FRIDAY EARLY AFTERNOON SKILLS CLASS 1 (F2SC1): 3.00 PM - 4.30 PM
Developmental stages guide the therapeutic relation. Working with a phase-oriented approach in clinical practice
by Rosi Reubsaet & Judith Vanhommerig
After the training:
Powerpoint, live and video demonstrations, role play
Schema Therapy is a long and intense process, focussed on healing personality disorders. There is amply scientic evidence of its efficacy and many clients and therapists are interested. In daily clinical practice, some problems and pitfalls arise. There are long waiting lists to start therapy, the complexity of the therapy can be a challenge for therapists and clients, and aiming for a full-grown healthy adult can be a never-ending journey. As Jeffrey Young himself said, in an interview in a Dutch newspaper (NRC, 2018): “Some patients keep seeing me their entire life”.
For the last 10 years, the presenters have been designing a phase-oriented approach, as a way to guide the therapeutic relationship and apply limited reparenting. The phases stem from developmental psychology and represent the normal developmental phases a child goes through when growing up. These phases are a girder for the therapeutic relationship and set the stage for interventions. For example, at the start of therapy, the therapist takes a different attitude, as compared to the end of therapy. This can be compared to a parent, nurturing a baby versus that same parent setting limits to his child in adolescence. Limited reparenting changes during the process of ‘growing up’.
This workshop is intended for:
Relevant Background Readings on Topic:
Arntz, A., & Jacob, G. (2012). Schema Therapy in practice: An introductory guido to the schema mode approach. Chichester, UK: Wiley
Farrell, J. M., & Shaw, I. A. (2012). Group Schema Therapy for Borderline Personality Disorder. A step-by-step treatment manual wiht patient workbook. Chichester, UK: Wiley-Blackwell.
Reubsaet, RJ. (2018). Schematherapy: a phase-based approach. (NL: Schematherapie: Werken met fases in de klinische praktijk). Houten: Bohn Stafleu Van Loghum. (Translation: Expected: june 2020)
Venhuizen, G. (2018, 11 september). ‘Even good parents can do bad things’. NRC. Consulted on https://www.nrc.nl/nieuws/2018/09/11/ook-goede-ouders-kunnen-soms-de-plank-misslaan-a1616080
Young, J., en Klosko, J., Wieshaar, M. (2003). Schema Therapy: A Practitioner's Guide. Guilford Publications.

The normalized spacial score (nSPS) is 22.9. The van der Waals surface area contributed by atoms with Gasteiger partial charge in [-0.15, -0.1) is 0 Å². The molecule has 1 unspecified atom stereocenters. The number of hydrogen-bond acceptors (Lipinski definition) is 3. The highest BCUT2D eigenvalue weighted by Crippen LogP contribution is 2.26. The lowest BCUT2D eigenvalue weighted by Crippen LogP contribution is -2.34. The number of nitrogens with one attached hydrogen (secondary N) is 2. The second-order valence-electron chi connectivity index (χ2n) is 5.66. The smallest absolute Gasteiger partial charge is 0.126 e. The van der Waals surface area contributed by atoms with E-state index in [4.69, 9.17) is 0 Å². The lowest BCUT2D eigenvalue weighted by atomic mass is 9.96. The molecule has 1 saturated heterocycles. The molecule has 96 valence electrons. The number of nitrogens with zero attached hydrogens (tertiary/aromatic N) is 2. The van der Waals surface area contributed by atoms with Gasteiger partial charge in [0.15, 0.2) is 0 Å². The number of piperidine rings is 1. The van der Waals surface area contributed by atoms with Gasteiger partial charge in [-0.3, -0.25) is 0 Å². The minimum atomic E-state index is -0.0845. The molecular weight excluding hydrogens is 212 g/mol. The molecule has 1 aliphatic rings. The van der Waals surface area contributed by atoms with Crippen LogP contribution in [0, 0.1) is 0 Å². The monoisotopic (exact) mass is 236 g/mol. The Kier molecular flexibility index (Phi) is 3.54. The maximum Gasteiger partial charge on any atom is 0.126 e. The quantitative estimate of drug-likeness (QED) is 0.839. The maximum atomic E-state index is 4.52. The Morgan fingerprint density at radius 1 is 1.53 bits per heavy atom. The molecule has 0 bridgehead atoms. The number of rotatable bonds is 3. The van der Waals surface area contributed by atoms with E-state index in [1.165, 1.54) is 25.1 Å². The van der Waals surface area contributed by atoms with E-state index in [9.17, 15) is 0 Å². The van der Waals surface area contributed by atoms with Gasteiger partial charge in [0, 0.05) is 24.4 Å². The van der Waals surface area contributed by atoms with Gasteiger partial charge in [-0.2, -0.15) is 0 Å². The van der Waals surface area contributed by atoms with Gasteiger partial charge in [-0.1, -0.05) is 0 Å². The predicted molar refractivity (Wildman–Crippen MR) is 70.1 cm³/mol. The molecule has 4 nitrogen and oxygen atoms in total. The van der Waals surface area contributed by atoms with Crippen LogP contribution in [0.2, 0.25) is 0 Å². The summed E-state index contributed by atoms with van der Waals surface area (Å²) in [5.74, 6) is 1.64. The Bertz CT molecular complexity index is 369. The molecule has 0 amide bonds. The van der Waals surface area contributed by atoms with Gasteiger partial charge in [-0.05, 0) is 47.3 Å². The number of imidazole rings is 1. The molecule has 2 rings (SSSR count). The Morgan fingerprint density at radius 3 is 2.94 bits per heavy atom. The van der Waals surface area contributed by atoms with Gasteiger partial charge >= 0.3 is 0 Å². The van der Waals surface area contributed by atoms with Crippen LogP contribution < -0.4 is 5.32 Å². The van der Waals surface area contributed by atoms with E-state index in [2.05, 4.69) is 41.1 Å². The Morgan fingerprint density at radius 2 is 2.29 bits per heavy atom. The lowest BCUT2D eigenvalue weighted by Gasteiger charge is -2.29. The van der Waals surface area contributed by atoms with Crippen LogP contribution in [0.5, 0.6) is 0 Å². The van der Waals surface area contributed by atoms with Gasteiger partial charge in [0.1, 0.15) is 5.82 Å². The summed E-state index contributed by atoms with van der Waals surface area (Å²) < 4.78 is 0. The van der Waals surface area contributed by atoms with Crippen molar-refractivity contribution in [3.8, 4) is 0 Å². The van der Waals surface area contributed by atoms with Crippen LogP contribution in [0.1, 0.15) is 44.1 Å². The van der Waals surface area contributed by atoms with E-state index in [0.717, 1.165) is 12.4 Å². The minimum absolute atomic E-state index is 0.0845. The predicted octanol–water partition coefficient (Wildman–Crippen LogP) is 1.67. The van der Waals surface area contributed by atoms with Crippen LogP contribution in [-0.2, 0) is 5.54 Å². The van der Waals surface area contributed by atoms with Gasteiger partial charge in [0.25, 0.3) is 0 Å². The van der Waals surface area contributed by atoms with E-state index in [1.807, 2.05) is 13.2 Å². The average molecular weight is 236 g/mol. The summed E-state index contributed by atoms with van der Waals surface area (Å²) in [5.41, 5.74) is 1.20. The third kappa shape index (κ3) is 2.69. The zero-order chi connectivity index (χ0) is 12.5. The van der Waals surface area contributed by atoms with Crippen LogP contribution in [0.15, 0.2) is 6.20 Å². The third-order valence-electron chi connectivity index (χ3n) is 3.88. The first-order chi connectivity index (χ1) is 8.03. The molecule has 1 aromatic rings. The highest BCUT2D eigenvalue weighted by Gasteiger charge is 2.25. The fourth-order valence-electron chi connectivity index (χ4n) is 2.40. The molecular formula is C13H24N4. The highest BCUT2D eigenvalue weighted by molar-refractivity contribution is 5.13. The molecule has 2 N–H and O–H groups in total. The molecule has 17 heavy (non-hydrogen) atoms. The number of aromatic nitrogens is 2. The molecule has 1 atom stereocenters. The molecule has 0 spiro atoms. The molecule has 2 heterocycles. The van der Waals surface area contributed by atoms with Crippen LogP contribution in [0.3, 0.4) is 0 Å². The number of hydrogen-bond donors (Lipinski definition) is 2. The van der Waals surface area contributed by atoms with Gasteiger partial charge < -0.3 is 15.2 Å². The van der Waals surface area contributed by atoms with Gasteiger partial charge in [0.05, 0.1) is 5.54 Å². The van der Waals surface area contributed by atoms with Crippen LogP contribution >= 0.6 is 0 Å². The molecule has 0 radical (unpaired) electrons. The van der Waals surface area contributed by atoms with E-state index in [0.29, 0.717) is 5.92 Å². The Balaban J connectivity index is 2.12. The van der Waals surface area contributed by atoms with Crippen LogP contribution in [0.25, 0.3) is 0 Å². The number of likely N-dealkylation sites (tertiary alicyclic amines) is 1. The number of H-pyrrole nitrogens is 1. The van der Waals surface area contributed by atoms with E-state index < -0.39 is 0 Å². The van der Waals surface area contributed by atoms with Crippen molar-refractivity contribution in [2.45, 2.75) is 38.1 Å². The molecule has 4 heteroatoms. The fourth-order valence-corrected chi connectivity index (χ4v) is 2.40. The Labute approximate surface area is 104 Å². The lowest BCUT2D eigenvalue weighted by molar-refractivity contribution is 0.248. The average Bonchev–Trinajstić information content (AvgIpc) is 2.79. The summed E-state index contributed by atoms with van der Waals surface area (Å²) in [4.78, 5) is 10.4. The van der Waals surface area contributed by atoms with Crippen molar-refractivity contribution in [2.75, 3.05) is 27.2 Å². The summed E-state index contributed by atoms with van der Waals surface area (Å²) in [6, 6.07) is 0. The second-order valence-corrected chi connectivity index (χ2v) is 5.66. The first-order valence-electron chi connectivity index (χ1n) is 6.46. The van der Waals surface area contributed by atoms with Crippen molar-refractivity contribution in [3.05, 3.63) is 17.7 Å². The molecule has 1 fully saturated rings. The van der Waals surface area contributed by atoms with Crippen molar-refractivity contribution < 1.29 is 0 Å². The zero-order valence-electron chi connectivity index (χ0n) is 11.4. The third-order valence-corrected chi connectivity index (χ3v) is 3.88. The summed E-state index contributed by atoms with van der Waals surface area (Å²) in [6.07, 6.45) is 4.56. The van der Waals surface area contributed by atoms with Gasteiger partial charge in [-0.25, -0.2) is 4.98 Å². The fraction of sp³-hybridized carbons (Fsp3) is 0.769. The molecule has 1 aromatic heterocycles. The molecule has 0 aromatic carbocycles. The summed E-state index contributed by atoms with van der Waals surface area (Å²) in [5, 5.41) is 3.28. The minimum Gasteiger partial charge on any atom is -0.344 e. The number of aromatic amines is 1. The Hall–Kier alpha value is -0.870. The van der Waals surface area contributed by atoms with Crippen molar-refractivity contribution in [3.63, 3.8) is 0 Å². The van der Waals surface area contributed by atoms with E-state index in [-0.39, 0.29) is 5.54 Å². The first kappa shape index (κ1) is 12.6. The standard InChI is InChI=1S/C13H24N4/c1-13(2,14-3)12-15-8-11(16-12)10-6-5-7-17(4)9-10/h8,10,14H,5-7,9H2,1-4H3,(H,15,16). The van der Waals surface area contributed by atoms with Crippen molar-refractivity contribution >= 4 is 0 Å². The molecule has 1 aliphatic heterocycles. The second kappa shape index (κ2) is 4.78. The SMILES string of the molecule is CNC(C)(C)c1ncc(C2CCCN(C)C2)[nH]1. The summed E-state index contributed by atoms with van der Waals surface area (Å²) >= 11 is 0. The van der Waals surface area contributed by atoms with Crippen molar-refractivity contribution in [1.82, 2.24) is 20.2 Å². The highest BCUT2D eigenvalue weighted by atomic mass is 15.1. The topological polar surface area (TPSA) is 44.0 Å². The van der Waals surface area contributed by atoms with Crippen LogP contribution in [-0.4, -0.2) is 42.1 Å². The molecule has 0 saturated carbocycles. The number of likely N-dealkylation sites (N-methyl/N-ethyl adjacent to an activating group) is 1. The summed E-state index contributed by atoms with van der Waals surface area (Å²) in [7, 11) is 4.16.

About the Presenters:
Rosi Reubsaet is a registered clinical psychologist/psychotherapist, trainer/supervisor Schema Therapy ISST and supervisor CBT. She started working with (group)Schema Therapy in 2006 and has been trained by Arnoud Arntz, Hannie van Genderen, Joan Farrell and Ida Shaw. She is board member of the personality-disorder section of the Dutch CBT-association. Momentarily, she works at a large mental health care organization in the Netherlands, where she treats PD-patients with individual and group schematherapy, in an outpatient and day treatment setting. She trains and supervises Schema Therapy and CBT in the Netherlands and in Germany, since 2012. She is author of the book “Schematherapie. Werken met fases in de klinische praktijk” (2018; title translated: “Schema Therapy. A phase-oriented approach in clinical practice”.
Judith Vanhommerig is a Registered Drama Therapist, Psychodrama Therapist, and Senior Schema Therapist. She teaches schema therapy with her colleagues at the Academy of Schema Therapy in the Netherlands. Judith has developed new programs in schema therapy for youth, family relationship therapy, and adults with personality disorders. She is also supervising teams and individuals to help integrate specialized experiential tools within schema therapy.
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Why Schema Therapy?
Schema therapy has been extensively researched to effectively treat a wide variety of typically treatment resistant conditions, including Borderline Personality Disorder and Narcissistic Personality Disorder. Read our summary of the latest research comparing the dramatic results of schema therapy compared to other standard models of psychotherapy.